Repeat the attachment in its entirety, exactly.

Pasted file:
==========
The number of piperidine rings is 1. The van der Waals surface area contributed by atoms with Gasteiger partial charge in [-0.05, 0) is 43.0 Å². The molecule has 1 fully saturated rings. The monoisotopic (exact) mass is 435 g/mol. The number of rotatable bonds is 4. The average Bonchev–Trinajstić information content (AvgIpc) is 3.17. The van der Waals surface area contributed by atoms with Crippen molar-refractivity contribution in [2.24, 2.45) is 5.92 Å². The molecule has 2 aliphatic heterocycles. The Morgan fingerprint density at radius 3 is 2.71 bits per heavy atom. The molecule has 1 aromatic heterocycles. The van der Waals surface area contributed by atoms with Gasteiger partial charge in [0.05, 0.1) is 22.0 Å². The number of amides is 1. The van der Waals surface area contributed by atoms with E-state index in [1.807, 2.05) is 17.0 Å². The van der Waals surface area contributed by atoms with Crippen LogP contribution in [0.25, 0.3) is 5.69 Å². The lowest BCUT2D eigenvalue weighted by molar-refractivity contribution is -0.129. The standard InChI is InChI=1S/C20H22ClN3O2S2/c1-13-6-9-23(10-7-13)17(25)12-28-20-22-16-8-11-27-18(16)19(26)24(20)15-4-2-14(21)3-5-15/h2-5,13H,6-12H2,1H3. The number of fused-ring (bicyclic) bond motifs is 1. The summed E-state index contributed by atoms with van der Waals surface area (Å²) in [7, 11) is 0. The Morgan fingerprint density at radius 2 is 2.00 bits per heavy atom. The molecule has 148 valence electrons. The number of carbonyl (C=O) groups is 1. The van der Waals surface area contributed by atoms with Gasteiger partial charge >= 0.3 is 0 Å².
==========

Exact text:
The number of piperidine rings is 1. The van der Waals surface area contributed by atoms with Gasteiger partial charge in [-0.05, 0) is 43.0 Å². The molecule has 1 fully saturated rings. The monoisotopic (exact) mass is 435 g/mol. The number of rotatable bonds is 4. The average Bonchev–Trinajstić information content (AvgIpc) is 3.17. The van der Waals surface area contributed by atoms with Crippen molar-refractivity contribution in [2.24, 2.45) is 5.92 Å². The molecule has 2 aliphatic heterocycles. The Morgan fingerprint density at radius 3 is 2.71 bits per heavy atom. The molecule has 1 aromatic heterocycles. The van der Waals surface area contributed by atoms with Gasteiger partial charge in [0.05, 0.1) is 22.0 Å². The number of amides is 1. The van der Waals surface area contributed by atoms with E-state index in [1.807, 2.05) is 17.0 Å². The van der Waals surface area contributed by atoms with Crippen LogP contribution in [0.25, 0.3) is 5.69 Å². The lowest BCUT2D eigenvalue weighted by molar-refractivity contribution is -0.129. The standard InChI is InChI=1S/C20H22ClN3O2S2/c1-13-6-9-23(10-7-13)17(25)12-28-20-22-16-8-11-27-18(16)19(26)24(20)15-4-2-14(21)3-5-15/h2-5,13H,6-12H2,1H3. The number of fused-ring (bicyclic) bond motifs is 1. The summed E-state index contributed by atoms with van der Waals surface area (Å²) in [7, 11) is 0. The Morgan fingerprint density at radius 2 is 2.00 bits per heavy atom. The molecule has 148 valence electrons. The number of carbonyl (C=O) groups is 1. The van der Waals surface area contributed by atoms with Gasteiger partial charge >= 0.3 is 0 Å².